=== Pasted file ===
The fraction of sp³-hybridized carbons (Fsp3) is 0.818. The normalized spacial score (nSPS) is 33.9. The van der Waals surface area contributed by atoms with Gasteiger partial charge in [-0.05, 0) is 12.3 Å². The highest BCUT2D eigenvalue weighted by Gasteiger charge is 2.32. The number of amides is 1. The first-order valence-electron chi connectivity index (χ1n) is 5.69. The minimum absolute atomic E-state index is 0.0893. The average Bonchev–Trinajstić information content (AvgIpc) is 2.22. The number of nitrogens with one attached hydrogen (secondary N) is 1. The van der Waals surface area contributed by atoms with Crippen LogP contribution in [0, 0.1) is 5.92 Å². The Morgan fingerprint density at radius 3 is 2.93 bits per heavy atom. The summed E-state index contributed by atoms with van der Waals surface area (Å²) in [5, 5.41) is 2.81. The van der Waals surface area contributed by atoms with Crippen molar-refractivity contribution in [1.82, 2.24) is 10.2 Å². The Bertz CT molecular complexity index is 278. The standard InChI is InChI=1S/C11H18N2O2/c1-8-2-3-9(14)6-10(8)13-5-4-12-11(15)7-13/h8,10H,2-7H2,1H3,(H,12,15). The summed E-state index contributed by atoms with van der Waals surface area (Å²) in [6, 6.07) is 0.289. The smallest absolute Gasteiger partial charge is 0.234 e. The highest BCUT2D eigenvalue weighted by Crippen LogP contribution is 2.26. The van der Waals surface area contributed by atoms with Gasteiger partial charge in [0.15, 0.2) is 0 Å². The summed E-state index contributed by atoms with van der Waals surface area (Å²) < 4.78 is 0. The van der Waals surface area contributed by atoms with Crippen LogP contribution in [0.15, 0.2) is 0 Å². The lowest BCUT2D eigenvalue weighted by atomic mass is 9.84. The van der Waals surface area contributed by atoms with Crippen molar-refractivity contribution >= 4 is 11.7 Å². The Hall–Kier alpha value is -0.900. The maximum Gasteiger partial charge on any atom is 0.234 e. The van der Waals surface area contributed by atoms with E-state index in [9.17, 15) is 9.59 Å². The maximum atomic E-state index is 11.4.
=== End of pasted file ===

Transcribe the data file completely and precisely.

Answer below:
The fraction of sp³-hybridized carbons (Fsp3) is 0.818. The normalized spacial score (nSPS) is 33.9. The van der Waals surface area contributed by atoms with Gasteiger partial charge in [-0.05, 0) is 12.3 Å². The highest BCUT2D eigenvalue weighted by Gasteiger charge is 2.32. The number of amides is 1. The first-order valence-electron chi connectivity index (χ1n) is 5.69. The minimum absolute atomic E-state index is 0.0893. The average Bonchev–Trinajstić information content (AvgIpc) is 2.22. The number of nitrogens with one attached hydrogen (secondary N) is 1. The van der Waals surface area contributed by atoms with Crippen LogP contribution in [0, 0.1) is 5.92 Å². The Morgan fingerprint density at radius 3 is 2.93 bits per heavy atom. The summed E-state index contributed by atoms with van der Waals surface area (Å²) in [5, 5.41) is 2.81. The van der Waals surface area contributed by atoms with Crippen molar-refractivity contribution in [1.82, 2.24) is 10.2 Å². The Bertz CT molecular complexity index is 278. The standard InChI is InChI=1S/C11H18N2O2/c1-8-2-3-9(14)6-10(8)13-5-4-12-11(15)7-13/h8,10H,2-7H2,1H3,(H,12,15). The summed E-state index contributed by atoms with van der Waals surface area (Å²) in [6, 6.07) is 0.289. The smallest absolute Gasteiger partial charge is 0.234 e. The highest BCUT2D eigenvalue weighted by Crippen LogP contribution is 2.26. The van der Waals surface area contributed by atoms with Gasteiger partial charge in [0.15, 0.2) is 0 Å². The summed E-state index contributed by atoms with van der Waals surface area (Å²) < 4.78 is 0. The van der Waals surface area contributed by atoms with Crippen LogP contribution in [0.15, 0.2) is 0 Å². The lowest BCUT2D eigenvalue weighted by atomic mass is 9.84. The van der Waals surface area contributed by atoms with Crippen molar-refractivity contribution >= 4 is 11.7 Å². The Hall–Kier alpha value is -0.900. The maximum Gasteiger partial charge on any atom is 0.234 e. The van der Waals surface area contributed by atoms with E-state index in [9.17, 15) is 9.59 Å². The maximum atomic E-state index is 11.4.